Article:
Vermicelli (/ - /,, also UK: //, Italian: [vermiˈtʃɛlli]; lit. '"little worms"') is a traditional type of pasta round in section similar to spaghetti. In English-speaking regions it is usually thinner than spaghetti, while in Italy it is typically thicker.
As defined in Italy:
|Vermicelli||diameter between 2.08 and 2.30 millimetres (0.082 and 0.091 in) with little variation between different producers.|
|Spaghetti||diameter between 1.92 and 2.00 millimetres (0.076 and 0.079 in)|
|Vermicellini ([vermitʃelˈliːni], "thin vermicelli")||diameter between 1.75 and 1.80 millimetres (0.069 and 0.071 in)|
|Fidelini||diameter between 1.37 and 1.47 millimetres (0.054 and 0.058 in)|
|Capellini (or capelli d'angelo—angel's hair)||diameter between 0.8 and 0.9 millimetres (0.031 and 0.035 in)|
The Code of Federal Regulations of the United States of America defines "spaghetti" and "vermicelli" by diameter:
|Vermicelli||diameter less than 0.06 inches (1.5 mm).|
|Spaghetti||diameter between 0.06 and 0.11 inches (1.5 and 2.8 mm)|
In 14th-century Italy, long pasta shapes had varying local names. Barnabas de Reatinis of Reggio notes in his Compendium de naturis et proprietatibus alimentorum (1338) that the Tuscan vermicelli are called orati in Bologna, minutelli in Venice, fermentini in Reggio, and pancardelle in Mantua.
The first mention of a vermicelli recipe is in the book De arte Coquinaria per vermicelli e maccaroni siciliani (The Art of Cooking Sicilian Macaroni and Vermicelli), compiled by the famous Maestro Martino da Como, unequalled in his field at the time and perhaps the first "celebrity chef," who was the chef at the Roman palazzo of the papal chamberlain ("camerlengo"), the Patriarch of Aquileia. In Martino's Libro de arte coquinaria, there are several recipes for vermicelli, which can last two or three years (doi o tre anni) when dried in the sun.
Vermicelli in other countries
Middle East and East Africa
In Somalia, it is used in a sweet dish called cadriyad, originating from the Yemeni ^aTriyah (عطرية). The vermicelli is browned by frying with butter, then water, sugar and cardamom are added until it has softened slightly. The dish is similar to the Indian kheer. However, no milk or cream is added. It is usually eaten as a dessert or as a side-dish with Somali spiced rice dishes.
Cadriyad is also a common dessert in certain parts of Ethiopia, particularly in the Arab-influenced Harar-ghe region, where it is known as attriya and is served cold, often with a thin layer of custard on top.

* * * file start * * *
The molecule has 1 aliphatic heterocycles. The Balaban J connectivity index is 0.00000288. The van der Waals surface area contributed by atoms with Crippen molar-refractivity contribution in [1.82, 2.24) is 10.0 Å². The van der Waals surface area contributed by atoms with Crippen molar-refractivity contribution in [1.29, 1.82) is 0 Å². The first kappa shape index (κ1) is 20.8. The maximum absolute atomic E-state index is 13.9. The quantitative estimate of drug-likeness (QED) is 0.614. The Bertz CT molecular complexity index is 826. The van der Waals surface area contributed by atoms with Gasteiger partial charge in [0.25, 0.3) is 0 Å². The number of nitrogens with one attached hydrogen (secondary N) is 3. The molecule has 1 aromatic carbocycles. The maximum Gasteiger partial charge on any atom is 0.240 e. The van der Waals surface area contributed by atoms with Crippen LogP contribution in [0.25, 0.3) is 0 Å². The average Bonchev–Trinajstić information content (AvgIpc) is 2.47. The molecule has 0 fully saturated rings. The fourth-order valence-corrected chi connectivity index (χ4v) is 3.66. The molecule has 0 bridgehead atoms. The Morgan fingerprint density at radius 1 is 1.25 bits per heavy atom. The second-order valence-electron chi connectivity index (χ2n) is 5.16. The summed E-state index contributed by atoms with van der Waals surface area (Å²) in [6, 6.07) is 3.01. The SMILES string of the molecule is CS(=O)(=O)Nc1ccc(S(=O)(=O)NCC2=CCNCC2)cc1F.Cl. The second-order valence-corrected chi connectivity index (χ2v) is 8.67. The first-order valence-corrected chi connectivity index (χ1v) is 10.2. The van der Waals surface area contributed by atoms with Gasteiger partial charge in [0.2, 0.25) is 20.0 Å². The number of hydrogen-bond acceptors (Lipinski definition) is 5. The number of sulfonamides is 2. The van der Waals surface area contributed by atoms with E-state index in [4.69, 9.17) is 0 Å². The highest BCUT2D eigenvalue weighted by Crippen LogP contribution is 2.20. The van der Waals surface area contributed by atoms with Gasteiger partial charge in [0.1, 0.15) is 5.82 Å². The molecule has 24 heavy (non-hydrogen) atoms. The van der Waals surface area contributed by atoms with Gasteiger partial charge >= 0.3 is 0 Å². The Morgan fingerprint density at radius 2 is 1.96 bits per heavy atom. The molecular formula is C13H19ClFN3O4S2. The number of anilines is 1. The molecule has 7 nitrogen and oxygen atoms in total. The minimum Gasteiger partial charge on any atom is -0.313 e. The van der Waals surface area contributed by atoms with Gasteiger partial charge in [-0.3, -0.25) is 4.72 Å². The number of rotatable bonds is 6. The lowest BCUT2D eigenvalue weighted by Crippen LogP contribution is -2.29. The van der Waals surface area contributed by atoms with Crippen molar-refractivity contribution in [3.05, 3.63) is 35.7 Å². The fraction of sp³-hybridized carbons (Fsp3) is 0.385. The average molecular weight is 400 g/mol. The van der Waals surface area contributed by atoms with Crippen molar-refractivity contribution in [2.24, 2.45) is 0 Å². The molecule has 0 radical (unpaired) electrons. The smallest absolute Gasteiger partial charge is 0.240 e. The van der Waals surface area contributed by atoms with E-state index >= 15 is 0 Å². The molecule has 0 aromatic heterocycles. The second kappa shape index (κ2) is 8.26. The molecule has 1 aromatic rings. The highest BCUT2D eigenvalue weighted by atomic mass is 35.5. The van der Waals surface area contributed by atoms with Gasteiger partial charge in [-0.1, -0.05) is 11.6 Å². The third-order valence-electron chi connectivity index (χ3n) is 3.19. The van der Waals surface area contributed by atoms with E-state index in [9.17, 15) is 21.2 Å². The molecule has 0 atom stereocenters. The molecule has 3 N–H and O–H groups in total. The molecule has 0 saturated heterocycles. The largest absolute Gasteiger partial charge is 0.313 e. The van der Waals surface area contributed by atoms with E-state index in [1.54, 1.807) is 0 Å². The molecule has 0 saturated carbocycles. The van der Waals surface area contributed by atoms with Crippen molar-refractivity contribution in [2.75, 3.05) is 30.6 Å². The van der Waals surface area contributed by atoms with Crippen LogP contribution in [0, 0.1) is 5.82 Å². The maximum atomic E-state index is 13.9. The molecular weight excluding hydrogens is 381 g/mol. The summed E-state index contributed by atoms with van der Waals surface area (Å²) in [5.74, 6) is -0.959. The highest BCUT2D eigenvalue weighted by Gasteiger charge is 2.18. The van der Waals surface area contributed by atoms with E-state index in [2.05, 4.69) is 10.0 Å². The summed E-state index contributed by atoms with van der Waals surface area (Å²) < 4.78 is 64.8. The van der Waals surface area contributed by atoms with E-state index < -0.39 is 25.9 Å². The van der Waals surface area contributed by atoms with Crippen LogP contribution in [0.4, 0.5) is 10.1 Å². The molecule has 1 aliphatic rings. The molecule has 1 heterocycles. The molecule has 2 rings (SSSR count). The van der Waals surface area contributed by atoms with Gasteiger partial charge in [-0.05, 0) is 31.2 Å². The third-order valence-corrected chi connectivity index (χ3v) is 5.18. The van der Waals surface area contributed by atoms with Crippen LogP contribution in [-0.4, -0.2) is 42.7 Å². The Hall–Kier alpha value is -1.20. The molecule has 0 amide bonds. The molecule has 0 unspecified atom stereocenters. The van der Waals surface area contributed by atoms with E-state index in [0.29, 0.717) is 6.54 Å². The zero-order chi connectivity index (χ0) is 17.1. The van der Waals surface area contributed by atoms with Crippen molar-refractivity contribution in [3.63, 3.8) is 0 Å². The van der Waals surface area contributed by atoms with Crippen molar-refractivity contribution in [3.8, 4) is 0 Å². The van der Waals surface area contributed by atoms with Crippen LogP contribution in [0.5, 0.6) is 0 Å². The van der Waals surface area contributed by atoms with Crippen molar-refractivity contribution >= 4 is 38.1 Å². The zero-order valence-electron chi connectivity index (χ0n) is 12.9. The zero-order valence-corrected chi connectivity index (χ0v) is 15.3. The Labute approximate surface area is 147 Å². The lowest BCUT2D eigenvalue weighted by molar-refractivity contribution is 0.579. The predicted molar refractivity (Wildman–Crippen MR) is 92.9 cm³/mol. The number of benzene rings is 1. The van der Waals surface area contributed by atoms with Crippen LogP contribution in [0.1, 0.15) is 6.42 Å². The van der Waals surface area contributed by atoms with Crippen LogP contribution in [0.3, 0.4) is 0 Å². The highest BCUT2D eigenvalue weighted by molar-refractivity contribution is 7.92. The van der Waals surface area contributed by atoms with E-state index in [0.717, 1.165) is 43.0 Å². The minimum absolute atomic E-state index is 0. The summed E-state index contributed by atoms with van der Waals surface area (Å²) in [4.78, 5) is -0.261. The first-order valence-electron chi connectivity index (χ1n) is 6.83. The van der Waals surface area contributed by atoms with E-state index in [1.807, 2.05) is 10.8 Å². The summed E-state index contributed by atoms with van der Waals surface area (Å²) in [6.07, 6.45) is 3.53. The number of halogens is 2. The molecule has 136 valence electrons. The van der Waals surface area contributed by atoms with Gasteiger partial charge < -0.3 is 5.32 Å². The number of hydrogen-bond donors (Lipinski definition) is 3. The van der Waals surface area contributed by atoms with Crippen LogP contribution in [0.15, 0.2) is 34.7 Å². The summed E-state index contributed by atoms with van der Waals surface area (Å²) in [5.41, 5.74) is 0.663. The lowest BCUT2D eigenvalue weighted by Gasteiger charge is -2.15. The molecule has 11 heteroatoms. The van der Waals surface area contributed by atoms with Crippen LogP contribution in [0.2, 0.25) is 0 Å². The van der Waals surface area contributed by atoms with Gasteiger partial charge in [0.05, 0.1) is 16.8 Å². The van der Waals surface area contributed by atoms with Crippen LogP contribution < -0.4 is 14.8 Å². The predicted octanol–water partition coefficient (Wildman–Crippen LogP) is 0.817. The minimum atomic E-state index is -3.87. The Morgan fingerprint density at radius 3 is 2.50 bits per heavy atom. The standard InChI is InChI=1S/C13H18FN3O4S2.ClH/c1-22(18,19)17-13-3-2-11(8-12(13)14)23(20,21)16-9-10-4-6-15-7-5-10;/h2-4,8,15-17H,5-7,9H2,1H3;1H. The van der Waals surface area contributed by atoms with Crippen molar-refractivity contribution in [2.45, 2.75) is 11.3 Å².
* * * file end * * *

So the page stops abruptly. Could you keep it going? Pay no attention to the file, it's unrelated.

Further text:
The fideo is a type of noodle, produced in Europe ever since Roman times, best known as fideus or fidelis, and then spread to Mexican and Latin American cuisine, often referred to by speakers of English as "vermicelli." It is commonly used in chicken soup and in sopa seca, a type of side-dish.
In countries of the Indian subcontinent, vermicelli is known by various local names such as, Semya in Telugu, "sevai" in Tamil, Semiya in Malayalam, shavige in Kannada, shemai in Bengali, seviyan in Hindi, Urdu and Punjabi, vaLavaT/shevaya in Marathi, simei in Odia, sev in Gujarati, semige in Tulu. The noodles are used in a number of dishes including a variation of kheer, a sweet dessert similar to rice pudding. Vermicelli are also used in many parts of India to make a popular dish called upma. To prepare it, dry oil-roasted vermicelli are boiled with a choice of vegetables.
Other noodles called vermicelli
In English, the Italian loanword "vermicelli" is used to indicate different sorts of long pasta shapes from different parts of the world but mostly from South or East Asia.
Central Asian Kesme and Persian reshteh also resembles vermicelli. Fālūde or faloodeh is a Persian frozen dessert made with thin vermicelli noodles frozen with corn starch, rose water, lime juice, and often ground pistachios.
In East Asia, the term rice vermicelli is often used to describe the thin rice noodles (米粉) popular in China, also known as bee hoon in Hokkien Chinese, mai fun in Cantonese Chinese, วุ้นเส้น (Wûns̄ên) in Thai, ၾကာဆံ (kya zan) in Burmese, and bún in Vietnamese. The term vermicelli may also refer to cellophane noodles made from mung bean or sweet potato, which are translucent when cooked, whereas rice vermicelli turns whitish when cooked. Mung bean vermicelli is commonly used in Chinese cuisine. In contrast, misua (Chinese: 麵線; pinyin: mian xian; Pe̍h-ōe-jī: mī-sòaⁿ) is vermicelli that is made of wheat instead of rice. While superficially similar to bee hoon it has a very different texture and different culinary uses as well.
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|Look up vermicelli in Wiktionary, the free dictionary.|
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- 21 CFR §139.110
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